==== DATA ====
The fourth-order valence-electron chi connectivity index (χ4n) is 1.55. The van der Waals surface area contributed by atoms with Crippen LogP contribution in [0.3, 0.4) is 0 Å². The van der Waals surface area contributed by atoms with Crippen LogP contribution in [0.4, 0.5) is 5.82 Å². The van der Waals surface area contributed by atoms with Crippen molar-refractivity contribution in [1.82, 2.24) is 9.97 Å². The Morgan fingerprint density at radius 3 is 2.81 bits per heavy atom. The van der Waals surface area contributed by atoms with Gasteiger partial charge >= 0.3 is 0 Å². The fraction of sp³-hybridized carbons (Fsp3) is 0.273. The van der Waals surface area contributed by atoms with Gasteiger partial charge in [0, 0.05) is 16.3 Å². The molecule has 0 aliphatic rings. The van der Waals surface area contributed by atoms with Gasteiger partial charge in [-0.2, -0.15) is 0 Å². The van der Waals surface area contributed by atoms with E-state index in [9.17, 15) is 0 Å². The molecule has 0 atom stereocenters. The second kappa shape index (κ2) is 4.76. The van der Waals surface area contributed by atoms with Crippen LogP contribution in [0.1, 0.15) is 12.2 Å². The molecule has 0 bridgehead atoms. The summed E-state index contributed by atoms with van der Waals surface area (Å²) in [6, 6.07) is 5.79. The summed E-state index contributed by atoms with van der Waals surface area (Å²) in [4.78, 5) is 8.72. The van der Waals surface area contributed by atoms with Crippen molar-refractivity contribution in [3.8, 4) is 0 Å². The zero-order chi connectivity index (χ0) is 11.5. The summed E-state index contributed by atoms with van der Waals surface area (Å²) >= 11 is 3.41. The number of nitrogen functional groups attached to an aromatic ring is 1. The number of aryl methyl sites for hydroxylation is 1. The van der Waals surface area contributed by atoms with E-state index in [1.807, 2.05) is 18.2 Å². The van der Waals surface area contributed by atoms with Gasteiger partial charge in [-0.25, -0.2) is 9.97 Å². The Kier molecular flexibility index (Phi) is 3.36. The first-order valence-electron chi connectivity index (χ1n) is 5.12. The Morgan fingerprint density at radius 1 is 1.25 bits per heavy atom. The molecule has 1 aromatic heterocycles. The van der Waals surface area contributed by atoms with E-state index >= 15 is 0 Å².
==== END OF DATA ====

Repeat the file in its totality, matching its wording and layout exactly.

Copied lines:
The fourth-order valence-electron chi connectivity index (χ4n) is 1.55. The van der Waals surface area contributed by atoms with Crippen LogP contribution in [0.3, 0.4) is 0 Å². The van der Waals surface area contributed by atoms with Crippen LogP contribution in [0.4, 0.5) is 5.82 Å². The van der Waals surface area contributed by atoms with Crippen molar-refractivity contribution in [1.82, 2.24) is 9.97 Å². The Morgan fingerprint density at radius 3 is 2.81 bits per heavy atom. The van der Waals surface area contributed by atoms with Gasteiger partial charge >= 0.3 is 0 Å². The fraction of sp³-hybridized carbons (Fsp3) is 0.273. The van der Waals surface area contributed by atoms with Gasteiger partial charge in [0, 0.05) is 16.3 Å². The molecule has 0 aliphatic rings. The van der Waals surface area contributed by atoms with Gasteiger partial charge in [-0.2, -0.15) is 0 Å². The van der Waals surface area contributed by atoms with E-state index in [9.17, 15) is 0 Å². The molecule has 0 atom stereocenters. The second kappa shape index (κ2) is 4.76. The van der Waals surface area contributed by atoms with Crippen LogP contribution in [0.1, 0.15) is 12.2 Å². The molecule has 0 bridgehead atoms. The summed E-state index contributed by atoms with van der Waals surface area (Å²) in [6, 6.07) is 5.79. The summed E-state index contributed by atoms with van der Waals surface area (Å²) in [4.78, 5) is 8.72. The van der Waals surface area contributed by atoms with Crippen molar-refractivity contribution in [3.8, 4) is 0 Å². The zero-order chi connectivity index (χ0) is 11.5. The summed E-state index contributed by atoms with van der Waals surface area (Å²) >= 11 is 3.41. The number of nitrogen functional groups attached to an aromatic ring is 1. The number of aryl methyl sites for hydroxylation is 1. The van der Waals surface area contributed by atoms with E-state index in [1.807, 2.05) is 18.2 Å². The van der Waals surface area contributed by atoms with Gasteiger partial charge in [-0.25, -0.2) is 9.97 Å². The Kier molecular flexibility index (Phi) is 3.36. The first-order valence-electron chi connectivity index (χ1n) is 5.12. The Morgan fingerprint density at radius 1 is 1.25 bits per heavy atom. The molecule has 1 aromatic heterocycles. The van der Waals surface area contributed by atoms with E-state index >= 15 is 0 Å².